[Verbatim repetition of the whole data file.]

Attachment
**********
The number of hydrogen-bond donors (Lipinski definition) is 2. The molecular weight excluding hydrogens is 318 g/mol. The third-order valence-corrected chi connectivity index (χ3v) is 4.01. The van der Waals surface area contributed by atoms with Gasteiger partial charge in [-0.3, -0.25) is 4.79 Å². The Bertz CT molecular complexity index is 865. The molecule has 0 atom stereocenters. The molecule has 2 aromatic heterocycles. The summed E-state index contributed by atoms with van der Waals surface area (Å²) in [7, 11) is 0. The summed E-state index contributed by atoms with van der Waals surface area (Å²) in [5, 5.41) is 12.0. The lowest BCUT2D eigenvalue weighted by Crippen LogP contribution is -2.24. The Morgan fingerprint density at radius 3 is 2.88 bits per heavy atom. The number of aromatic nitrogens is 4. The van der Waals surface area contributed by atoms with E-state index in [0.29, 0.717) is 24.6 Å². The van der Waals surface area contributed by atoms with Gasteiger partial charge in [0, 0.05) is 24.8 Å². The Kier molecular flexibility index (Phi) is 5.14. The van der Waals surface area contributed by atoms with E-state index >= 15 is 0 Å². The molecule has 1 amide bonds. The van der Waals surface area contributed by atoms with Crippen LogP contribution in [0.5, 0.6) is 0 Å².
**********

The number of hydrogen-bond donors (Lipinski definition) is 2. The molecular weight excluding hydrogens is 318 g/mol. The third-order valence-corrected chi connectivity index (χ3v) is 4.01. The van der Waals surface area contributed by atoms with Gasteiger partial charge in [-0.3, -0.25) is 4.79 Å². The Bertz CT molecular complexity index is 865. The molecule has 0 atom stereocenters. The molecule has 2 aromatic heterocycles. The summed E-state index contributed by atoms with van der Waals surface area (Å²) in [7, 11) is 0. The summed E-state index contributed by atoms with van der Waals surface area (Å²) in [5, 5.41) is 12.0. The lowest BCUT2D eigenvalue weighted by Crippen LogP contribution is -2.24. The Morgan fingerprint density at radius 3 is 2.88 bits per heavy atom. The number of aromatic nitrogens is 4. The van der Waals surface area contributed by atoms with E-state index in [0.29, 0.717) is 24.6 Å². The van der Waals surface area contributed by atoms with Gasteiger partial charge in [0, 0.05) is 24.8 Å². The Kier molecular flexibility index (Phi) is 5.14. The van der Waals surface area contributed by atoms with E-state index >= 15 is 0 Å². The molecule has 1 amide bonds. The van der Waals surface area contributed by atoms with Crippen LogP contribution in [0.5, 0.6) is 0 Å².